Certified Final Objection No. 18 of the
Joint Legislative Committee on Administrative Rules
At its meeting on December 19, 1990, the Joint Legislative Committee on Administrative Rules (Committee) voted, pursuant to RSA 541-A:3-e, IV, to enter a preliminary objection to Final Proposal 90-214 of the Commissioner of the Department of Environmental Services (Commissioner) containing rules relative to protection of state surface waters. The Commissioner responded by letter dated January 16, 1991, by amending some of the proposed rules to address some of the Committee's concerns.
At a special meeting on March 8, 1991, the Committee voted, pursuant to RSA 541-A: 3-e, V(c), to enter a final objection to Final Proposal 90-214. The final objection has been filed with the Director of the Office of Legislative Services for publication in the New Hampshire Rulemaking Register. The effect of a final objection is stated in RSA 541-A:3-e, VI:
After a committee objection is filed with the director under paragraph V(c), to the extent that the objection covers a rule or portion of a rule, the burden of proof thereafter shall be on the agency in any action for judicial review or for enforcement of the rule-to establish that. the part objected to is within the authority delegated to the agency, is consistent with the intent of the legislature, and is in the public interest. If the agency fails to meet its burden of proof, the court shall declare the whole or portion of the rule objected to invalid. The failure of the committee to object to a rule shall not be an implied legislative authorization of its substantive or procedural lawfulness.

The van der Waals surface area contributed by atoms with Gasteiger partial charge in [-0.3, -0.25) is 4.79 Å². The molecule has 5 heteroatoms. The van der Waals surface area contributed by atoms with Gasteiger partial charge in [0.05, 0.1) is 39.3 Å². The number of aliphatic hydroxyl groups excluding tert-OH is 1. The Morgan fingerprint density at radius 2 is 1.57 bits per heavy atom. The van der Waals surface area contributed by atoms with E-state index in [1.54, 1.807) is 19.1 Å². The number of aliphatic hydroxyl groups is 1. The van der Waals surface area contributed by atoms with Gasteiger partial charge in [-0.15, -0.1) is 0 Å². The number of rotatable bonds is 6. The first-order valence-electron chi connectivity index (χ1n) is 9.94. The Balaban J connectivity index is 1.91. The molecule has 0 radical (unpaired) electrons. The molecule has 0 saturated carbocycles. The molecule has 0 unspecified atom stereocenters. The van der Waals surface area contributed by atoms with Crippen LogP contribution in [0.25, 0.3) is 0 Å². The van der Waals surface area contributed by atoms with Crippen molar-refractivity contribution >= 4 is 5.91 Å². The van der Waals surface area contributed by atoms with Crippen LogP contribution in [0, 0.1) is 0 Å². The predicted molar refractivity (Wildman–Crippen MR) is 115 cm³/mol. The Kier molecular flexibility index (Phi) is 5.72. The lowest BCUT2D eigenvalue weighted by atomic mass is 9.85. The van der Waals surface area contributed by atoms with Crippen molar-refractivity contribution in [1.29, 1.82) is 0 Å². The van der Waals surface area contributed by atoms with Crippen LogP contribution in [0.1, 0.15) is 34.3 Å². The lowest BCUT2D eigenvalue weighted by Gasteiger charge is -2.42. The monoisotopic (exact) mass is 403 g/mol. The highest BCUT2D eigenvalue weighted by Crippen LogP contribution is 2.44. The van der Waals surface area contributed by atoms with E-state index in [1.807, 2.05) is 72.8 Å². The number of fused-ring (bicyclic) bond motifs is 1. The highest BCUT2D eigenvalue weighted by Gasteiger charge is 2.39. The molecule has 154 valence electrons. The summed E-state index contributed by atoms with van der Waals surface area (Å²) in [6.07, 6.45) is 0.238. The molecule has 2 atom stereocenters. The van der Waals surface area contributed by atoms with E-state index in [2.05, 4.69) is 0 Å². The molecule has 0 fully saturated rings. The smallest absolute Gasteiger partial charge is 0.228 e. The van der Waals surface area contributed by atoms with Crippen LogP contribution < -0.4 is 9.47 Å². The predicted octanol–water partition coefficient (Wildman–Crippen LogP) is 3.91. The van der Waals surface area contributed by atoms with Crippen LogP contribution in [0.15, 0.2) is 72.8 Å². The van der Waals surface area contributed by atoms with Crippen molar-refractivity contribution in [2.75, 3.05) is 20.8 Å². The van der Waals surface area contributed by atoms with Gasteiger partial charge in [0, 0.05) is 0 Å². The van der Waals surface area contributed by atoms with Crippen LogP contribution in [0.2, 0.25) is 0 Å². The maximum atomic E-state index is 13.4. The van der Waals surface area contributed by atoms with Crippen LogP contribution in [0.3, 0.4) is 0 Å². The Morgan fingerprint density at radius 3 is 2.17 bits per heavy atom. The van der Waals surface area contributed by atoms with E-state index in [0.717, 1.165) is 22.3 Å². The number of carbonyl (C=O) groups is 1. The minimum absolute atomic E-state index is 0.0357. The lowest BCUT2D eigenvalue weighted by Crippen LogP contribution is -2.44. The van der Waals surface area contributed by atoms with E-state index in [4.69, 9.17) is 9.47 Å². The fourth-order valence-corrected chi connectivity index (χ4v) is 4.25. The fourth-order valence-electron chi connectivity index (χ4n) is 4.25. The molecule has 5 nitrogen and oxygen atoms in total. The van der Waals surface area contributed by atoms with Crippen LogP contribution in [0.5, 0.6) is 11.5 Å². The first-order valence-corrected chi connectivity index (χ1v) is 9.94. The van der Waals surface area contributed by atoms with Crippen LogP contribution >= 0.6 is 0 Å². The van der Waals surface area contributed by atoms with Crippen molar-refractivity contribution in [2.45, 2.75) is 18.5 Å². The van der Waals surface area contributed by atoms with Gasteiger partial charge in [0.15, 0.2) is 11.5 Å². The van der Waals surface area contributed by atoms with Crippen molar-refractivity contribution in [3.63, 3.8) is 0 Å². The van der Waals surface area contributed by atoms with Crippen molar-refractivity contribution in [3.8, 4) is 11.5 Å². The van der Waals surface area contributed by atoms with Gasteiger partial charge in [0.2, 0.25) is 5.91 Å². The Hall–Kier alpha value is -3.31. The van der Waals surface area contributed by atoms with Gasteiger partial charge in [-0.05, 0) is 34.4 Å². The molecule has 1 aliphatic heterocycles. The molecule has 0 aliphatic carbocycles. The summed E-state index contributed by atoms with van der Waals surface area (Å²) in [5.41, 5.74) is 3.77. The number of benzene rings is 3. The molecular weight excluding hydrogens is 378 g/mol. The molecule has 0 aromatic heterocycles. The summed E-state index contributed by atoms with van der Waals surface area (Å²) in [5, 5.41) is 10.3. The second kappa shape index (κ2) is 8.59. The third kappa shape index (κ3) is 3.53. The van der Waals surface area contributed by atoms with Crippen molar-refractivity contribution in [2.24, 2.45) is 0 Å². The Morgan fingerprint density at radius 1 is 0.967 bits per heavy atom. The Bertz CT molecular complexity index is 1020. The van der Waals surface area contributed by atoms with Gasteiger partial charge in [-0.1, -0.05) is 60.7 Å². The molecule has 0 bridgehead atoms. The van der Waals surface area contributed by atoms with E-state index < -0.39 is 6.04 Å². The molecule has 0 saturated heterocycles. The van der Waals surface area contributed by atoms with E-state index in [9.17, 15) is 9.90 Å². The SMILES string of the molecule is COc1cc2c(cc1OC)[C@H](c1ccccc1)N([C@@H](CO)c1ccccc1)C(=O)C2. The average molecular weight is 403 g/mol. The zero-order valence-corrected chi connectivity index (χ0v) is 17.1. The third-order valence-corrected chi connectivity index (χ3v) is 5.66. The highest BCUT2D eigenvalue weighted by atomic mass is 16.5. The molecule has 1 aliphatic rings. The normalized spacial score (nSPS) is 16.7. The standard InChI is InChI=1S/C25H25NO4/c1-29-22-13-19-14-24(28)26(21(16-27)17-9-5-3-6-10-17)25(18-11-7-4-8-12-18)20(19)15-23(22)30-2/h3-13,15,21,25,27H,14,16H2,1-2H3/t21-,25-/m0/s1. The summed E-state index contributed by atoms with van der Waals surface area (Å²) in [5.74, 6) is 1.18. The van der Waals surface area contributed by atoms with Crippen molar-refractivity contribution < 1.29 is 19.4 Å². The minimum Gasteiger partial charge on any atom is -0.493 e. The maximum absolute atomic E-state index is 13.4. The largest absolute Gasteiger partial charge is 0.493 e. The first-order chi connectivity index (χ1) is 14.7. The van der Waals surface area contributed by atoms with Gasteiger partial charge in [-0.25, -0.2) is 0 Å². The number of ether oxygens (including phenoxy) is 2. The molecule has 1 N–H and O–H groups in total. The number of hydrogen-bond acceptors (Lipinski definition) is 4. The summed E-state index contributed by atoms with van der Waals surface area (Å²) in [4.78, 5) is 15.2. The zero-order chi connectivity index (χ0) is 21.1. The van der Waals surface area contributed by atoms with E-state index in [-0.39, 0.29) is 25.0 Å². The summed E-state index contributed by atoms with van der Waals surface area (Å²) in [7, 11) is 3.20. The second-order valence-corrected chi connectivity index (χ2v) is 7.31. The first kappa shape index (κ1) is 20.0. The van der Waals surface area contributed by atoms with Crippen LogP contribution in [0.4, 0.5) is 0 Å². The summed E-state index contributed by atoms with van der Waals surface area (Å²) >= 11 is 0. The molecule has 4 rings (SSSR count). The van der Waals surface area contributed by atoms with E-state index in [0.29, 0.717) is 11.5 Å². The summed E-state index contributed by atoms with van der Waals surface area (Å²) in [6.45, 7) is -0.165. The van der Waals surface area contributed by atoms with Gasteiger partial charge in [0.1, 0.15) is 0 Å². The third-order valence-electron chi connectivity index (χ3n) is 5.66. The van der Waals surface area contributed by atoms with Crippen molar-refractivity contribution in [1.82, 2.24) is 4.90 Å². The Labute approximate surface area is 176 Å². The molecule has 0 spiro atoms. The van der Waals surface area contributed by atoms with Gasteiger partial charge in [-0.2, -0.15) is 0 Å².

The following outlines the rules to which the Committee objects and the reasoning upon which the final objection has been based:
Env-Ws 403.03(e) and (h)
The Committee objected that, pursuant to RSA 541-A:3-e, IV(a) and Committee Rule 401.01, rules Env-Ws 403.03(e) and Env-Ws 403.03(h) are beyond the authority of the Commissioner to the extent that they violate Part 1, Article 28-a of the New Hampshire Constitution.
Rules Env-Ws 403.03(e) and Env-Ws 403.03(h) concern municipal permits and permittees. Rule Env-Ws 403.03(e) contains requirements relative to recordkeeping that are not included in the existing rules, and those requirements may, require new expenditures by political subdivisions. Rule Env-Ws 403.03(h) allows the Department to impose new requirements without regard to whether the political subdivisions will incur increased costs as a result of compliance. Pursuant to Part 1, Article 28-a of the New Hampshire Constitution, the state shall not mandate or assign any new, modified or expanded programs or responsibilities to any political subdivision in such a way as to necessitate additional local expenditures by the political subdivision unless such programs or responsibilities are fully funded by the state or unless such programs or responsibilities are approved for funding by a vote of the local legislative body of the political subdivision.